Look no further than an instance in which he made his now-teammate Andray Blatche nearly well up during a game a few seasons ago.
Hell, although it wasn't trash-talking per se, him cutting into former teammate Glen Davis actually made Big Baby cry like, well, a baby.
And then there's the famous exchange of Garnett and Carmelo Anthony, which resulted in Melo hunting down KG's team bus to try and settle things mano-a-mano.
Whether you want to still refer to him as Ochocinco or not—he's since changed his last name back to Johnson"—the former wide receiver is one of the best mouth-runners to ever play a sport.
Hell, even electing to modify his name was part of his trash-talking act, showing that he wasn't afraid to back up every single thing he ever said.
Whether it was busting out a "Future H.O.F" jacket to drape himself with, making a checklist of defensive backs he would burn or sending props to other teams in anticipation of playing him, Johnson knew that talking a lot was to his advantage.
One of the most relentless talkers to ever play a sport, Hall of Famer player Gary Payton knew exactly what trash-talking was for: to throw off his opponent and have him start thinking about him rather than the game.
Although The Glove was always going at it with other guys, he has mentioned that there was a line players needed to stick to.
Payton can say that now, but I wonder if he really held true to it over the course of his career?
Falling just inside my top 10, Floyd Mayweather Jr. might still be an active athlete, but that doesn't discount some of the spectacular trash-talking moments he has provided.
In the same mold of Muhammad Ali, Money Mayweather rarely bites his tongue before saying something, with nearly no one off-limits.
In fact, he's argued with guys during interviews and even in the ring following fights, as this video shows.
The only reason I just can't put Hall of Fame pitcher Satchel Paige higher on my list is because, well, I'm just too young.
As I've never seen the guy pitch—hell, he was already a 42-year-old rookie when he even broke into the majors in 1948—Paige has the misfortune of being a bit lower here.
But don't be mistaken, the guy could talk as well as he could hurl it.
While his major league career started later than most, he enjoyed an esteemed Negro League career that saw him go 100-50 with a 3.22 ERA, which gave him the confidence to do things like keep his defense in the dugout while he tossed to batters—during games—along with give some amazing quotes about how good he was.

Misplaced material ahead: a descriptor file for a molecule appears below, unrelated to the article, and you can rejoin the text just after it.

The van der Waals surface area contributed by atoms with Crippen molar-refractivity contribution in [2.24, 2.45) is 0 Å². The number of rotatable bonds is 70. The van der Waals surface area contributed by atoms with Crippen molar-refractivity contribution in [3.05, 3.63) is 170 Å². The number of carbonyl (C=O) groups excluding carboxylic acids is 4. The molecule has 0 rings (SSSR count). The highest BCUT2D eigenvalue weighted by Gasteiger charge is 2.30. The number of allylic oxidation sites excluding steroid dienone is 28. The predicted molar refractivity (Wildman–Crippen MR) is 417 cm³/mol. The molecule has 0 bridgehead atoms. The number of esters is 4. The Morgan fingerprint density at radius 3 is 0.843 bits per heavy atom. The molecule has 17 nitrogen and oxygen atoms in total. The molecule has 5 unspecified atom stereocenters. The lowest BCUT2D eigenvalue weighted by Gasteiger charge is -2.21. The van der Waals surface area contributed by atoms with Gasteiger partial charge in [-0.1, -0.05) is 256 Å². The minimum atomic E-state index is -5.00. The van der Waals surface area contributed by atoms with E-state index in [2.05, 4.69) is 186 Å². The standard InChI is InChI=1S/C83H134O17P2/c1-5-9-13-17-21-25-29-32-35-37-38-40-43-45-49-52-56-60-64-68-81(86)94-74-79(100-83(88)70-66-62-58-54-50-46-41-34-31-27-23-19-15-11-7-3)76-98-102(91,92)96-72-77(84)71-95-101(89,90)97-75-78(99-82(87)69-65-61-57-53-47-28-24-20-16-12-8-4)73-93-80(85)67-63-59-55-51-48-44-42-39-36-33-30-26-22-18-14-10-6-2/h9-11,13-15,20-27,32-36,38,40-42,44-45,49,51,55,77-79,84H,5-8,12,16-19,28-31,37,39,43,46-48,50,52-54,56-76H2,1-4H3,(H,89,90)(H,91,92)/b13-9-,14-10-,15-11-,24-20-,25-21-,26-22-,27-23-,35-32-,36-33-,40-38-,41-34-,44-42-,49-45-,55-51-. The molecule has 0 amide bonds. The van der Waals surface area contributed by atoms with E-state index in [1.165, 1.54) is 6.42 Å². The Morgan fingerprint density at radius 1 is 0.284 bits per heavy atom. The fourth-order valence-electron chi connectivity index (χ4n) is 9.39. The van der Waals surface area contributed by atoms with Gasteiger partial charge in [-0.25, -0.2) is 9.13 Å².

Hall of Fame defensive tackle Warren Sapp has said before that he has "a master's degree and two doctorates in this" when referring to his trash-talk prowess.
And even with a helmet on, he didn't hold back from running his mouth at opponents.
Although the big guy never restricted himself or backed down from anyone on the football field, one of his favorite targets always seemed to be Brett Favre, with neither one of them ever retreating from chatting it up.
Even today, Sapp still finds reasons to talk about another guy.
Former Indiana Pacers guard Reggie Miller was a bad, bad man on the basketball court.
With a shooting stroke that has nearly been unmatched in the history of the league—save for Ray Allen—Miller wasn't bashful about letting anyone know he was good.
His most famous encounters came with famous New York Knicks fan Spike Lee, with the two trading jabs back and forth.
What made former wideout Terrell Owens so good at trash-talking was his creativity.
While most athletes just stick to the usual chatter throughout the game, T.O. was the one who started involving props into his brash celebrations, taunting the other team as no one had seen before.
The thing about Mike Tyson is that he just blatantly didn't give a damn.
He didn't care if what he said made any sense, who he might be offending or if it was crossing the line because, to put it frankly, everyone feared him—and with good reason, as the guy was bizerk in the ring.
Unlike some other athletes here, Iron Mike didn't care who or where you were, he was going to speak his mind—which often included a variety of vulgarity to get his point across.
At first glance, likely no one would think that Larry Bird was as gifted in trash-talking as he was.
Hell, although he stands 6'9", there were few who probably thought he could ball the way he could too, thanks to his "aww shucks" accent and general goofy appearance.
But anyone who doubted him learned in a hurry that he was no joke.
Bird's antics are, like his nickname, are legendary, with him taking solace in the fact that he could beat guys with both his game and his words.
While Deion Sanders is generally regarded as one of the best cornerbacks to ever play the game, his Hall of Fame-caliber trash talk is hands down some of the best that sports has ever seen.
And because he was such a freak athlete, Prime Time had an opportunity to do it in both football and baseball.
Sanders humiliated opponents by not only being better than them, but then being that bigger, stronger and faster kid who told you about how much better he was.
It didn't matter if it was in practice and he was throwing it at his teammates or during a game and he was ridiculing an opponent, Michael Jordan didn't have any mercy when it came to talking trash.
And like most of the other athletes on this list, Jordan could back it all up, using an underdog mentality to keep a chip on his shoulder throughout his career, feeling as if he needed to continue to prove himself.
Though there are many moments of MJ talking trash, my favorite is still the encounter with Muggsy Bogues, which ended with Jordan calling the 5'3" player an "f—ing midget."
It may have been harsh, but it always worked for MJ.
He may not have invented trash-talking, but boxing great Muhammad Ali helped perfect it.
As big of an influencer as Ali was while he was still sending opponents to the mat, he left an even bigger mark on the psychological game in sports, as he would downright disrespect opponents before, during and after fights with his words.
The problem for all of those guys? Well, Ali almost always backed it up.